• Fri, Apr 28 2017 3:12 PM In reply to

    • jv1597
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    Re: I have a question regarding copyright infringement

    Would you mind not using the word "wrong" anymore, it's an objective matter, please refrain from using the word "wrong", and use the word "incorrect" instead.

    Thanks.

  • Fri, Apr 28 2017 3:18 PM In reply to

    • jv1597
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    Re: I have a question regarding copyright infringement

    I believe that paragraph is with regard to the term "fixed".  It's a definitive disclosure of the subject matter with respect to the term.

     

    The paragraph I cited was with respect to the creation of a work.  And it entails the fixation into a copy, or phonorecord, for use beyond the duration of performance of the work.  So what I was directing attention to was the explicitly defined scope of what is deemed to be a "work" in whole.

  • Fri, Apr 28 2017 3:39 PM In reply to

    • jv1597
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    Re: I have a question regarding copyright infringement

    In response to the first quote, what else would copyright infringement entail?

     

    In response to the second quote, I had a typo, it should read that the copyrights grant licensors exclusive rights, but the word "rights" is missing.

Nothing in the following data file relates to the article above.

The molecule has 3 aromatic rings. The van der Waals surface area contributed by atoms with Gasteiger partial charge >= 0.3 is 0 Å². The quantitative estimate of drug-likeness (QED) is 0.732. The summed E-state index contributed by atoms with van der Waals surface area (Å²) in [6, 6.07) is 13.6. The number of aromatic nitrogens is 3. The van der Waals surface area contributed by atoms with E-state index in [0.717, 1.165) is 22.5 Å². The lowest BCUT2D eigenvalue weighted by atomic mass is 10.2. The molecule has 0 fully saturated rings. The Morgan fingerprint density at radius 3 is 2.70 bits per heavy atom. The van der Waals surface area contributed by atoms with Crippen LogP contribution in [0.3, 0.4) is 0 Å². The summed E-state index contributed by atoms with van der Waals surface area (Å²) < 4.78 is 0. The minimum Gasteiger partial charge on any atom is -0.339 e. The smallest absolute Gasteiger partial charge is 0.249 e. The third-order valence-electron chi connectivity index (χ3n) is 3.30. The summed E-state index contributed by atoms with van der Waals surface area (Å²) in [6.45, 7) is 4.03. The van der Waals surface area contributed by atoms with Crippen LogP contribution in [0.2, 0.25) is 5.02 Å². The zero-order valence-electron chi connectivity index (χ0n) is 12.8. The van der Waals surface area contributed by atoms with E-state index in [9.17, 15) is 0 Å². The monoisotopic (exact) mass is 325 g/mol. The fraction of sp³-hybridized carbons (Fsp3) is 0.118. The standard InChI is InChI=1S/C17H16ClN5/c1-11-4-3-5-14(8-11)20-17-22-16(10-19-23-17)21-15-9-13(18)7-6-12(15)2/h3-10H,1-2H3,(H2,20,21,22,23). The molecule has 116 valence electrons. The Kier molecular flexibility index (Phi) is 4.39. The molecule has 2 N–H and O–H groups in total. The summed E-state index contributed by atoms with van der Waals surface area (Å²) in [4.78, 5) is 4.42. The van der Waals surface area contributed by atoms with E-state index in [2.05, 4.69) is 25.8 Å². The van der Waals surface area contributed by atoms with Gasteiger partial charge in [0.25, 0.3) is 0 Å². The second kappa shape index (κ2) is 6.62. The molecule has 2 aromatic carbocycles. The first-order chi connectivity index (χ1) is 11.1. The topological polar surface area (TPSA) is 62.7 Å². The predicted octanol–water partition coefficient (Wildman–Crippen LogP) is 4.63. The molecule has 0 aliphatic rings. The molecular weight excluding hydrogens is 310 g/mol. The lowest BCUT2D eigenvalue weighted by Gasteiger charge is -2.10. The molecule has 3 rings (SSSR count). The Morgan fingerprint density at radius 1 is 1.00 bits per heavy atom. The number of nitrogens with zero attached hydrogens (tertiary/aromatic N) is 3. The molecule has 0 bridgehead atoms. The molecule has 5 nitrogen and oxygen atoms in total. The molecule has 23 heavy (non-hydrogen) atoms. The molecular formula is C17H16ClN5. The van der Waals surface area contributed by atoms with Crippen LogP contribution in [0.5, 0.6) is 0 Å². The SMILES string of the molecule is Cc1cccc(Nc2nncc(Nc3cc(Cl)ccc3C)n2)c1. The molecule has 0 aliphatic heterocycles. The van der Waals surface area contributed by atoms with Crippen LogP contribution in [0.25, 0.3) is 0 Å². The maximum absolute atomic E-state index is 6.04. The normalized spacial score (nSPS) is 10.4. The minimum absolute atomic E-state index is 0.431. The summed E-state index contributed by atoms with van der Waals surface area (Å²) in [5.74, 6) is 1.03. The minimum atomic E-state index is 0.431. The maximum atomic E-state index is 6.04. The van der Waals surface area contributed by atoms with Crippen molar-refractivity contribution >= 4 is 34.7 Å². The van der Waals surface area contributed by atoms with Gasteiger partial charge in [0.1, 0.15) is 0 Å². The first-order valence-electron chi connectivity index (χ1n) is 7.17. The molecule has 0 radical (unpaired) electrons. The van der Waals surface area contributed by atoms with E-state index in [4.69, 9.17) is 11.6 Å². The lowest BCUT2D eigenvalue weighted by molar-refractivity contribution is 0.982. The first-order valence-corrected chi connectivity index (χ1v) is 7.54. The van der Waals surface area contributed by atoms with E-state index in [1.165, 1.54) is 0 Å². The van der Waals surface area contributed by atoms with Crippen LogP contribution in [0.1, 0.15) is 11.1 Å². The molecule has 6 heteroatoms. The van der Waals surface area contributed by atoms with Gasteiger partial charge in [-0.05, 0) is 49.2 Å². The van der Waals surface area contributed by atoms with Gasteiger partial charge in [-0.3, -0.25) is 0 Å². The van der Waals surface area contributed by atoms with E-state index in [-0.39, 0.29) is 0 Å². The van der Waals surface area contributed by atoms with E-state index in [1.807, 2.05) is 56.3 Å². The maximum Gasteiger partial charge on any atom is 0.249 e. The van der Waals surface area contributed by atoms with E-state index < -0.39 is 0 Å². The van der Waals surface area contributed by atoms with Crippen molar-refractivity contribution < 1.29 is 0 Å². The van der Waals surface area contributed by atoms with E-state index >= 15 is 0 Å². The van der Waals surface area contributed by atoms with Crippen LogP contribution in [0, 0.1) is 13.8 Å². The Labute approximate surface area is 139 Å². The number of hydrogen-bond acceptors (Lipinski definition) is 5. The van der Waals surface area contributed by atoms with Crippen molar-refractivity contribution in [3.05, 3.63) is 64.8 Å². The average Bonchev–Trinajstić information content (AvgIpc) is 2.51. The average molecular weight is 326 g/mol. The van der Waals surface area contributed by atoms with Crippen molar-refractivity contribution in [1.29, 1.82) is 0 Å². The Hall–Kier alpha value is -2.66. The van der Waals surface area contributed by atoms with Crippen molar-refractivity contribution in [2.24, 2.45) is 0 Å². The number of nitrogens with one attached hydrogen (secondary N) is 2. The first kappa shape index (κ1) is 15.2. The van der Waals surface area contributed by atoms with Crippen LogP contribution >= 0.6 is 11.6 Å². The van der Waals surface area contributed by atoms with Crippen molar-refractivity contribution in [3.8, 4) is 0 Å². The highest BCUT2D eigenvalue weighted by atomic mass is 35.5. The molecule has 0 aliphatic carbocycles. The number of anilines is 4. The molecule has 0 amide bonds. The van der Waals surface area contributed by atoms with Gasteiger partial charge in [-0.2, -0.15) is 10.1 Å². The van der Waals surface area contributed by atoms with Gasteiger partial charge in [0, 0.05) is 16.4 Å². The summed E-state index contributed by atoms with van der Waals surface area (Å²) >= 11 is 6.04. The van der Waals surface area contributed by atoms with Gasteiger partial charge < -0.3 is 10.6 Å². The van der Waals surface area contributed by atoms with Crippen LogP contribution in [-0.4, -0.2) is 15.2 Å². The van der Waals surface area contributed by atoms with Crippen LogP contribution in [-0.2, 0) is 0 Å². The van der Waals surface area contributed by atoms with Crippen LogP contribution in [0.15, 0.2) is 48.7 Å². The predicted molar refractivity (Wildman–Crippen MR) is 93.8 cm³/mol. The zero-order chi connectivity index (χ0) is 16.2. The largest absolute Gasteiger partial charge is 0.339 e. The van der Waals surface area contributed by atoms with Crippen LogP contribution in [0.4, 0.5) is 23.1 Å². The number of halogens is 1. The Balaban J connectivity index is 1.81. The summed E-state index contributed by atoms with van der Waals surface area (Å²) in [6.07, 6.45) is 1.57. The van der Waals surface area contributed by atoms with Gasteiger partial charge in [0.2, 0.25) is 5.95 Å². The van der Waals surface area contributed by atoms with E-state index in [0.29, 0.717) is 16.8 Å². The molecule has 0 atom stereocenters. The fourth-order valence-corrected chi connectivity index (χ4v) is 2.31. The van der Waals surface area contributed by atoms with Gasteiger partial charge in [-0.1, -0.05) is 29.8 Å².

In response to the third quote, I was just trying to determine whether a "part" in a copyrighted novel would be considered to be a word in a novel, or a sentence, and whether a part in a movie would be considered to be a singular movie frame, or a set of multiple frames of a movie.

    If a movie is protected in part, as well as it is in whole, wouldn't that part have to be copyrighted specifically as a separate version?

    A work is "created" when it is fixed in a copy or phonorecord for the first time;
    where a work is prepared over a period of time, the portion of it that has been
    fixed at any particular time constitutes the work as of that time
    , and where the
    work has been prepared in different versions, each version constitutes a separate
    work.

    So it defines the work as a copy or phonorecord that is fixed for the first time.  So I figured copyrights protect the works the producer needs protected, as with movie trailers.  So they would be copyrighted separately to be protected specifically, to allow for fair use of the rest for streaming.